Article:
23 Jul Kigelia africana
Scientific name: Kigelia africana (Lam.) Benth.
Distribution/conservation status: occurs mainly in drier regions, such as high rainfall savanna, along watercourses, and in open woodland. It is quite common, though scattered in distribution. Not assessed by the IUCN Red List.
Common names: sausage tree (English), Iyan, Pandoro (Yoruba), Alamborogoda, Amo-ibi (Igbo), Rahainaa (Hausa), Osuobon (Edo).
Fruits/Seeds: massive hard, grey-brown, sausage-shaped fruits, hanging on very long stalks and containing many small ovoid seeds embedded in fibrous flesh.
Fruiting time: January – March.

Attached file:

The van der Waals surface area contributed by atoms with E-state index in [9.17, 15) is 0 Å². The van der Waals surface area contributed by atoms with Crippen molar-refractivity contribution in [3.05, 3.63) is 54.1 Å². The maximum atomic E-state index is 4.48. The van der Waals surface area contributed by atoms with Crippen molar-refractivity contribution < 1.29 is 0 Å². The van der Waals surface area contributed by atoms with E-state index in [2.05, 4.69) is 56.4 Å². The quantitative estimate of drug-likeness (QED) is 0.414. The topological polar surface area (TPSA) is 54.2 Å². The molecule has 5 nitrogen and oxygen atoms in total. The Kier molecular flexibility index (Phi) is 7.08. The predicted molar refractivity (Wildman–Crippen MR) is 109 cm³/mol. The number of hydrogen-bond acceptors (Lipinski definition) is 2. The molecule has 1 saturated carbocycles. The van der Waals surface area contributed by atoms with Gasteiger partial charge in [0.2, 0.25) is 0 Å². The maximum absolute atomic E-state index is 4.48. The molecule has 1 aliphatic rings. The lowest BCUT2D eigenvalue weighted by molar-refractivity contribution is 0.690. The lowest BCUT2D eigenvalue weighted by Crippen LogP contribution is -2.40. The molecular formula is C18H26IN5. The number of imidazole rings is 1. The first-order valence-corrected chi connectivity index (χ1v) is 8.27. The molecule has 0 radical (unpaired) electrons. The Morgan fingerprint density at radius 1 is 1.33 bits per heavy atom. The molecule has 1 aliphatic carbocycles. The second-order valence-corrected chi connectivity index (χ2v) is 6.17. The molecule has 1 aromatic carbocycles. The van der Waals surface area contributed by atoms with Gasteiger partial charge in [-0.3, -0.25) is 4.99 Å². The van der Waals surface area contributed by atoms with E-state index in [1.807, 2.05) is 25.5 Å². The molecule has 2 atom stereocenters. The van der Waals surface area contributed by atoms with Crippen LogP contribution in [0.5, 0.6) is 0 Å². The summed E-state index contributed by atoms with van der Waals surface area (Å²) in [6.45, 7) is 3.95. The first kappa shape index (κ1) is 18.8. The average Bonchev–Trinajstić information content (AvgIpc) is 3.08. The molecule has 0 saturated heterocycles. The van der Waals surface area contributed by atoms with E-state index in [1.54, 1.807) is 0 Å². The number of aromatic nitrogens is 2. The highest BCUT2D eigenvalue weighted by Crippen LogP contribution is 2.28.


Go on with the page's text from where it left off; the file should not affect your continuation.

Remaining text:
Seed collection: fruits take a very long time to ripen; when ripe they fall from parent tree and are easily collected. Split the fruit lengthways using a strong knife or saw and dig the seeds out carefully with a blunt tool such as a spoon or potato peeler. Leaving fruit to partially decay makes seed removal easier.
Type of seed: orthodox.
Sowing method: soak and stir seeds in sulphuric acid for 5 minutes, taking safety precautions to protect face and hands, then sow at a depth of 2cm.
Sowing medium: equal parts top soil and cured sawdust.
Germination period: 6 days.
Germination percentage: 80%.
Growth/development: seedlings require full sunlight as shade reduces growth rate; they can be planted out 4 months after germination.
Note: the fungus Newinia kigeliae causes rust disease. Fruits are eaten by livestock and elephants which are important seed dispersal agents.